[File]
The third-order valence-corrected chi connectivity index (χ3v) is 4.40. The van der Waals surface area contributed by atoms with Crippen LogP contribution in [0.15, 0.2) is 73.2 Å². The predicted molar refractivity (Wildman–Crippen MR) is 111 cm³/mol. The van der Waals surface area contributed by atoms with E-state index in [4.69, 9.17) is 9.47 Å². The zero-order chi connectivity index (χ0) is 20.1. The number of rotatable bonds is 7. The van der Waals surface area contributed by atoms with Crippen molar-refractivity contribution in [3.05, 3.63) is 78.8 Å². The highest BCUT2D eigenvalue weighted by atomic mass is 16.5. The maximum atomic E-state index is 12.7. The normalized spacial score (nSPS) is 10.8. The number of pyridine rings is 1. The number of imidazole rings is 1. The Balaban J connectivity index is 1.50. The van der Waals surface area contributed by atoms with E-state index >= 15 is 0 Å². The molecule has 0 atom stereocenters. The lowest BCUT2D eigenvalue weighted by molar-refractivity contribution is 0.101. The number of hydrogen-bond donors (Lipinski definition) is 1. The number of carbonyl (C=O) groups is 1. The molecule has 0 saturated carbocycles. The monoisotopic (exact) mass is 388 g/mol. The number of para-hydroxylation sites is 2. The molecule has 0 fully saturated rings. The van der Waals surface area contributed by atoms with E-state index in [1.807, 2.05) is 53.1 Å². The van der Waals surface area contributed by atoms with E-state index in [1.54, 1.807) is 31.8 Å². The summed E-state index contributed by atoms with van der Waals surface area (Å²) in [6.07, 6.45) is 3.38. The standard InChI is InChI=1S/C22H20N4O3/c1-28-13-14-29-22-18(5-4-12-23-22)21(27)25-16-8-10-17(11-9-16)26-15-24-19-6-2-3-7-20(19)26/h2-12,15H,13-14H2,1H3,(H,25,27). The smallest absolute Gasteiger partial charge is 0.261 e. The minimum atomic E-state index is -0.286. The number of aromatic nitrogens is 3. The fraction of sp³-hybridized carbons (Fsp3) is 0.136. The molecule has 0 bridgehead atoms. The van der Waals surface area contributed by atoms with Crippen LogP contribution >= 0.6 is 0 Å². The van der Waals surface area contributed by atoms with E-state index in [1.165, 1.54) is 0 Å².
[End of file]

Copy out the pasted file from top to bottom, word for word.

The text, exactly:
The third-order valence-corrected chi connectivity index (χ3v) is 4.40. The van der Waals surface area contributed by atoms with Crippen LogP contribution in [0.15, 0.2) is 73.2 Å². The predicted molar refractivity (Wildman–Crippen MR) is 111 cm³/mol. The van der Waals surface area contributed by atoms with E-state index in [4.69, 9.17) is 9.47 Å². The zero-order chi connectivity index (χ0) is 20.1. The number of rotatable bonds is 7. The van der Waals surface area contributed by atoms with Crippen molar-refractivity contribution in [3.05, 3.63) is 78.8 Å². The highest BCUT2D eigenvalue weighted by atomic mass is 16.5. The maximum atomic E-state index is 12.7. The normalized spacial score (nSPS) is 10.8. The number of pyridine rings is 1. The number of imidazole rings is 1. The Balaban J connectivity index is 1.50. The van der Waals surface area contributed by atoms with E-state index >= 15 is 0 Å². The molecule has 0 atom stereocenters. The lowest BCUT2D eigenvalue weighted by molar-refractivity contribution is 0.101. The number of hydrogen-bond donors (Lipinski definition) is 1. The number of carbonyl (C=O) groups is 1. The molecule has 0 saturated carbocycles. The monoisotopic (exact) mass is 388 g/mol. The number of para-hydroxylation sites is 2. The molecule has 0 fully saturated rings. The van der Waals surface area contributed by atoms with E-state index in [1.807, 2.05) is 53.1 Å². The van der Waals surface area contributed by atoms with E-state index in [1.54, 1.807) is 31.8 Å². The summed E-state index contributed by atoms with van der Waals surface area (Å²) in [6.07, 6.45) is 3.38. The standard InChI is InChI=1S/C22H20N4O3/c1-28-13-14-29-22-18(5-4-12-23-22)21(27)25-16-8-10-17(11-9-16)26-15-24-19-6-2-3-7-20(19)26/h2-12,15H,13-14H2,1H3,(H,25,27). The smallest absolute Gasteiger partial charge is 0.261 e. The minimum atomic E-state index is -0.286. The number of aromatic nitrogens is 3. The fraction of sp³-hybridized carbons (Fsp3) is 0.136. The molecule has 0 bridgehead atoms. The van der Waals surface area contributed by atoms with Crippen LogP contribution >= 0.6 is 0 Å². The van der Waals surface area contributed by atoms with E-state index in [1.165, 1.54) is 0 Å².